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California Wants Residents to Limit EV Charging Over Labor Day Weekend

Record high temperatures are expected to put additional strain on the state's power grid.

2022 Chevy Bolt EUV charging
Charging your Chevy Bolt after 9 p.m. is fine, just don't do it during peak hours.
Chevrolet

Greetings from California, where it's currently hot as hell. So hot, in fact, that the state issued a Flex Alert on Wednesday asking residents to conserve energy when possible to avoid putting extra pressure on California's already strained power grid. That means limiting the use of air conditioning and not running major appliances during peak hours. But the state is also requesting cooperation with another ask: Don't charge your electric vehicle.

In its bulletin, the California Independent System Operator specifically asks residents to "avoid charging electric vehicles while the Flex Alert is in effect." The ISO says drivers should charge their cars before 4 p.m., at which point "conservation begins to become most critical."

The ISO "manages the flow of electricity across the high-voltage, long-distance transmission lines delivering power to the state's three investor-owned utilities," according to the organization's website. An initial Flex Alert was issued on Wednesday, Aug. 31, but the ISO extended it to Friday, Sept. 2, and says more could happen throughout Labor Day weekend. "With excessive heat in the forecast across much of the state and Western US, the grid operator is again expecting high electricity demand, primarily from air conditioning use, and is calling for the public to conserve as much electricity as possible from 4 to 9 p.m.," the organization said in its statement.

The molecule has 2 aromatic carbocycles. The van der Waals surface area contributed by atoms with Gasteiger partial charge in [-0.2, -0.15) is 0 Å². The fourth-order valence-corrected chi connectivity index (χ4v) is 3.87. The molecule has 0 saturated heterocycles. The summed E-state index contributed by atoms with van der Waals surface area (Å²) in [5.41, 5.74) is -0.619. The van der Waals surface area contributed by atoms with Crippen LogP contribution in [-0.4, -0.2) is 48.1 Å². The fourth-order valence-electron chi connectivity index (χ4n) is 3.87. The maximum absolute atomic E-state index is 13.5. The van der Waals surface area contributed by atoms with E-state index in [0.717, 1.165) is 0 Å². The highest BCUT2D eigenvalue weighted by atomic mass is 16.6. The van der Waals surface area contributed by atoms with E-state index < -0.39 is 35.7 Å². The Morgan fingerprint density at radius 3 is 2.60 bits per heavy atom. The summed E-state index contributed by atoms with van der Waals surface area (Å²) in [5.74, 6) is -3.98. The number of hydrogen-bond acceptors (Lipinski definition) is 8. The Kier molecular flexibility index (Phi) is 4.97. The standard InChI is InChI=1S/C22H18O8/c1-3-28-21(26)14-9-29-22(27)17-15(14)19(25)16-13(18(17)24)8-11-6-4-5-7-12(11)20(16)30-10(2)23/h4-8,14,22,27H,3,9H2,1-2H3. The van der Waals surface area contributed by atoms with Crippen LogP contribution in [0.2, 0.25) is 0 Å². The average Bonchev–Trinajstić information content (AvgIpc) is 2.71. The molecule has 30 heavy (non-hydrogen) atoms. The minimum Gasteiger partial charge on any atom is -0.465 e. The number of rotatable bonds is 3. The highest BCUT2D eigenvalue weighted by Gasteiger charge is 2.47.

This announcement comes on the heels of California banning the sale of internal-combustion cars by 2035. Sure, a charging restriction might seem hypocritical in the wake of the ban on fossil fuel vehicles, but a strategic power conservation plan for this weekend and a shift to EV-only sales 13 years from now aren't totally related.

"In what's likely to be the most extensive heat wave so far in the west this year, temperatures in Northern California are expected to be 10-20 degrees warmer than normal through Tuesday, Sept. 6," the ISO said. "In Southern California, temperatures are expected to be 10-18 degrees warmer than normal." Stay cool out there, friends.

Originally published Sept. 1.